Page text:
NHS patients requiring fertility freezing treatments face ‘postcode lottery’

A new study has identified a ‘postcode lottery’ in NHS treatment that helps patients with medical needs become parents in the future, especially for transgender patients and those with medical conditions that affect the ability to conceive. 

The study, published in the journal Human Fertility, audited UK healthcare commissioner fertility preservation policies and found that funding across the NHS is ‘variable’.

The results mean that millions of people can only access treatments such as the freezing of reproductive tissue, eggs, sperm or embryos if they live in the right place.

The research, carried out by experts from leading institutions across the UK, shows the postcode lottery is most evident for transgender people and those with non-malignant diseases that can affect the ability to conceive, such as recurrent endometriosis and autoimmune conditions.

Only 42% of English clinical commissioning groups (CCGs) specify any provision for transgender patients.

Ovarian tissue freezing is the only option for prepubescent girls to preserve their fertility in advance of chemotherapy, and for women who can’t delay cancer treatment. Yet just seven percent of NHS commissioners in England fund this type of fertility preservation, although they all do in Scotland.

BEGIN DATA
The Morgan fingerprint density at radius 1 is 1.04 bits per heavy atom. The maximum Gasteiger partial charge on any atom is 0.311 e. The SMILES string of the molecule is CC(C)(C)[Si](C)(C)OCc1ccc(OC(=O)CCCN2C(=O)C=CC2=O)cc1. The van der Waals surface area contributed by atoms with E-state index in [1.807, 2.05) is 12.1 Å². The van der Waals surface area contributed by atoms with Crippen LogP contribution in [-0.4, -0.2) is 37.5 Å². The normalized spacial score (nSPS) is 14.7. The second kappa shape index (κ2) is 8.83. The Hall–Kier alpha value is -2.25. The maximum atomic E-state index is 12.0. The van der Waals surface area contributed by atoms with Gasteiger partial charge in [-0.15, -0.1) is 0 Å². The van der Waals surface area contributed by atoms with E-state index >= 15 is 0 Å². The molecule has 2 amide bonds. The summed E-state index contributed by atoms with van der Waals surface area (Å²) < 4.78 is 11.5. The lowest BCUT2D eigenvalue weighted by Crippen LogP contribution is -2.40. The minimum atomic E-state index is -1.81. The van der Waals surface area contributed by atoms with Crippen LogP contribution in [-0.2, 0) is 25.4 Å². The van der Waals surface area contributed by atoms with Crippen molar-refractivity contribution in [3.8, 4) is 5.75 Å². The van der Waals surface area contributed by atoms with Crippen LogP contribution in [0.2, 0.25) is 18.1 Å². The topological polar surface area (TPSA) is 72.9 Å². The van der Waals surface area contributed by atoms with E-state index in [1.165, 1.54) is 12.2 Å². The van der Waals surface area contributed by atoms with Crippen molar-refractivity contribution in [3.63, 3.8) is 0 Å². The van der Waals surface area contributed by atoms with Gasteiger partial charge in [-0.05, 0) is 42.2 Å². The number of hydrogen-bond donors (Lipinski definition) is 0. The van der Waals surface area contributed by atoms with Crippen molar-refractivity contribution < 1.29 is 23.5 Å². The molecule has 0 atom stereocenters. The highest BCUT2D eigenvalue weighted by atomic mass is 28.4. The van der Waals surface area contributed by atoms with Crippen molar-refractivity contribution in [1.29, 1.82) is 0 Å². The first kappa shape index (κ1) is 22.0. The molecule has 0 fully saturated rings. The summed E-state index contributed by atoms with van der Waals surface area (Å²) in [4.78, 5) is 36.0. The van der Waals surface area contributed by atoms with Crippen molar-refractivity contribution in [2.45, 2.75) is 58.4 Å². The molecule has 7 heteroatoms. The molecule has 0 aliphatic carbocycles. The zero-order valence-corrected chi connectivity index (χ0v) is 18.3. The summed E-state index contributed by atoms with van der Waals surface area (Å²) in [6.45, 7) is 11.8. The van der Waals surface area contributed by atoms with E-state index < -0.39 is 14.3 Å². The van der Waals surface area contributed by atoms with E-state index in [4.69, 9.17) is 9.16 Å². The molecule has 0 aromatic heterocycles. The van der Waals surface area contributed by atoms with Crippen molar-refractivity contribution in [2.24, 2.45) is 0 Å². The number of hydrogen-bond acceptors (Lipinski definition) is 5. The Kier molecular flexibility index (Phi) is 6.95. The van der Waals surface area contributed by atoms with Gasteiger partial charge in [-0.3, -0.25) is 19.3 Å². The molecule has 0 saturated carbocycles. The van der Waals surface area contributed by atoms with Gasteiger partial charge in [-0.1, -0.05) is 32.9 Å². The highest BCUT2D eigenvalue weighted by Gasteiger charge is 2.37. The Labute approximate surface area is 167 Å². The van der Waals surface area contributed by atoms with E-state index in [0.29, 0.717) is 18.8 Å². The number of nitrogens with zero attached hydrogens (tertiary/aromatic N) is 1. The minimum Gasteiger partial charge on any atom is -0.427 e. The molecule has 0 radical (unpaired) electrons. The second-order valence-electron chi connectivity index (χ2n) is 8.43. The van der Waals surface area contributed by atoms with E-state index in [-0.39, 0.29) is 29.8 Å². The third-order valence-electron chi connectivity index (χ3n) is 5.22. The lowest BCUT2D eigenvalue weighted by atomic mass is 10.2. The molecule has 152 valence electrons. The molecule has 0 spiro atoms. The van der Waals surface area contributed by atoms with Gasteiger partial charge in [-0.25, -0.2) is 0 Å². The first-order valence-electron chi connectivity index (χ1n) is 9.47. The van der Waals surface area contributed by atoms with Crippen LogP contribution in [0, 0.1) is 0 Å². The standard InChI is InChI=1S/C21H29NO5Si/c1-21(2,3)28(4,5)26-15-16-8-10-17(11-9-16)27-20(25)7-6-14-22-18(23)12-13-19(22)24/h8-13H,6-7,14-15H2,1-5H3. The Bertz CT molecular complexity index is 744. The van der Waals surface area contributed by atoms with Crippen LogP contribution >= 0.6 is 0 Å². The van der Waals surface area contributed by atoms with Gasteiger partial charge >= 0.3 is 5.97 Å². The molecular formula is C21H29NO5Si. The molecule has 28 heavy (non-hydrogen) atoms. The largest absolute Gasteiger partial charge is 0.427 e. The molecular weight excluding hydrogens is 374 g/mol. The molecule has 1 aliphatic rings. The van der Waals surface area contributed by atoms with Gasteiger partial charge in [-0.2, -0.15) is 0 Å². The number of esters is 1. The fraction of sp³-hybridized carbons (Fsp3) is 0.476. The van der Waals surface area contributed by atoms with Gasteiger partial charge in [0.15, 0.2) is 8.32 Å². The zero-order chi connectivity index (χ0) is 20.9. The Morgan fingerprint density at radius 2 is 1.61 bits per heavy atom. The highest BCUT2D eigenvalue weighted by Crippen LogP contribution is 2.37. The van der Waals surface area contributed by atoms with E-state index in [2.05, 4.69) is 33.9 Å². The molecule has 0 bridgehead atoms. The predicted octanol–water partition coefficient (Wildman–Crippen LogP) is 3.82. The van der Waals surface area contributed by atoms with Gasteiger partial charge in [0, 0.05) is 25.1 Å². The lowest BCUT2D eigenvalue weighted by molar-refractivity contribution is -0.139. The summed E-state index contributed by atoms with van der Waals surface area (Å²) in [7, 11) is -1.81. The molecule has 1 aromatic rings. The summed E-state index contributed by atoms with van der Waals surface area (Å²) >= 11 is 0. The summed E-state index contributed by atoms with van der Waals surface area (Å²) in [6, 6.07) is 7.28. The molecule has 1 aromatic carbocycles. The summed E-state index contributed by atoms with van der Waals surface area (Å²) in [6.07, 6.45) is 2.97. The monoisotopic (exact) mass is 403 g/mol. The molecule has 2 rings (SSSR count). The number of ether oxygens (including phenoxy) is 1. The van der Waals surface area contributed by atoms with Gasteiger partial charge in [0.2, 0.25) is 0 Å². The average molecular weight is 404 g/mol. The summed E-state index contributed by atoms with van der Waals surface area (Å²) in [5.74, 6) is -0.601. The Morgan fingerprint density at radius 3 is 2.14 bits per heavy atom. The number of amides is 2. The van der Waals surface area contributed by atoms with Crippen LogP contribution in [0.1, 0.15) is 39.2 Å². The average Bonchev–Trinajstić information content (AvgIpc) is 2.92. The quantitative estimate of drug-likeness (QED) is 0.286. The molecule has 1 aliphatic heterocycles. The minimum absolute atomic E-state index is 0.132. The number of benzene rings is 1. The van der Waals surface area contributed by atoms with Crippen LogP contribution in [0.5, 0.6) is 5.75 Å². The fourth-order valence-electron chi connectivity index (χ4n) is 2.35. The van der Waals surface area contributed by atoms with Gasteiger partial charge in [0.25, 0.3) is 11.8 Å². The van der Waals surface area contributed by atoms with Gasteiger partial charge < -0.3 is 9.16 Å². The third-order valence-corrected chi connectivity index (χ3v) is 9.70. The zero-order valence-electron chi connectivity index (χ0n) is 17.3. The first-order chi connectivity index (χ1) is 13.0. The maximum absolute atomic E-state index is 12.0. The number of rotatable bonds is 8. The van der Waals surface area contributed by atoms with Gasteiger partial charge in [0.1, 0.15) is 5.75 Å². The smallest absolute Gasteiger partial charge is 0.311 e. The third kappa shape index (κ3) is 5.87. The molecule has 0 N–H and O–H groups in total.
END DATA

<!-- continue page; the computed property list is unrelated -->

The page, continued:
woman holding stomach

The authors say some CCGs do not follow National Institute for Health and Care Excellence (NICE) guidelines for fertility preservation and that standardisation of policies is needed.

‘Our study highlights the disparity in fertility preservation provision across the UK,” says Sania Latif, from the Reproductive Medicine Unit at University College London Hospital.

‘Variation in provision creates a lack of parity between patients and affects the holistic care of the pathology being treated.

‘Notably, funding for those undergoing treatment for gender incongruence and ovarian tissue cryopreservation is inconsistent and needs to be addressed.’

Referrals have risen considerably for fertility preservation in recent years. These procedures, where reproductive cells (gametes) are extracted, frozen and stored, offer people the hope of having a family one day.

In England, all CCGs that responded fund gamete and embryo freezing for cancer. Nine out of ten (89%) fund fertility preservation treatments for both cancer and non-malignant conditions, while the remainder fund fertility preservation treatments for cancer only. The majority of CCGs fund storage of gametes for a decade – a third have a five-year limit.

Restrictive policies also exist in Wales and Northern Ireland where policies do not specify funding for ovarian tissue freezing.

In Scotland, the situation is by far the most inclusive according to the data. A national policy exists to provide funding for freezing of all reproductive material including ovarian tissue, and for most patients. Storage of gametes is funded for at least ten years.

The authors offer several reasons for the significant differences in provision across the UK. They say one factor could be that fertility preservation is considered part of fertility treatment such as IVF ‘which is notoriously underfunded’.

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